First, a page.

As you probably know all too well, you normally make estimated tax payments four times a year. The remaining dates that apply for this year are September 15, 2018 (for the months of July, August and September 2018) and January 15, 2019 (for October, November and December 2018).
The IRS requires you to make quarterly estimated tax payments for 2018 if you owe at least $1,000 in federal tax (after subtracting federal tax withholding and refundable credits). You also owe if you expect federal withholding and refundable credits to be less than the smaller of 90 percent of the tax to be shown on your 2018 federal tax return or 100 percent of the tax shown on your 2017 return.
For each quarter, you estimate the amount of income you expect to receive for the year, and include any tax deductions and credits for which you are eligible.
If you do not pay enough in estimated taxes, or if you don’t pay in a timely manner, you may be charged with a penalty (find out more about the underpayment penalty here).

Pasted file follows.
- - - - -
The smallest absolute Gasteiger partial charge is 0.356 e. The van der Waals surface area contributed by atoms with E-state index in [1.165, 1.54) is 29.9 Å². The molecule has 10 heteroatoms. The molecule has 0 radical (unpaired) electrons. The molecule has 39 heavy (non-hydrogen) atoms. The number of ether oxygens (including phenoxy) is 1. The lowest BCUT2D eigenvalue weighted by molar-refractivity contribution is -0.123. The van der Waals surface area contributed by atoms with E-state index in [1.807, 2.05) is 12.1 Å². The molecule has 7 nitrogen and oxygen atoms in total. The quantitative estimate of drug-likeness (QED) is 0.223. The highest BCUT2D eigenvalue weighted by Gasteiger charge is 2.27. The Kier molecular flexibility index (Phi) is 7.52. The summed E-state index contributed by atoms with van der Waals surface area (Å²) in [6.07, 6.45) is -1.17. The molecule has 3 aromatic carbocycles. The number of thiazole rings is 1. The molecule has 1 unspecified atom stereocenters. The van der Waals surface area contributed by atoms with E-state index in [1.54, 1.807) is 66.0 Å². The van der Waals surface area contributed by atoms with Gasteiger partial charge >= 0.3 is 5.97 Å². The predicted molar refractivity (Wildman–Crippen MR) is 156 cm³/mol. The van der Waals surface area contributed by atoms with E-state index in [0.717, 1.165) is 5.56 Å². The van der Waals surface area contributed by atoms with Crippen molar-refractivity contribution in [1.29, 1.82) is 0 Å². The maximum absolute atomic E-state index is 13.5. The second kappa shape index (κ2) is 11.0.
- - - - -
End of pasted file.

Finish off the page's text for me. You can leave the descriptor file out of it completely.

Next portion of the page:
When paying your quarterly estimated taxes, keep a few rules of thumb in mind:
Your home office should not be a bedroom
Your home office should be just that. It should not double as a bedroom, guest room, or any other home function.
The rule that applies to escrow accounts also applies to business expenses and revenue. Keep your personal checking and savings accounts separate from your business accounts.
Digitize your receipts
Most paper receipts, especially if they come from a cash register, tend to fade within a short time. What you’ll have is an envelope full of blank papers. Instead, take a photo of each receipt with your smartphone, and file them. Don’t rely solely on credit card statements.
Be reasonable about your deductions
Don’t be too quick to deduct every meal, travel or entertainment expense if it is not directly related to business. Keep very clear and detailed records. The IRS scrutinizes these deductions closely.
Report all worldwide income
Selling a house out of the country? You’ll still need to report your commission.
Click here to discover how eCommission can help you fortify your cash flow.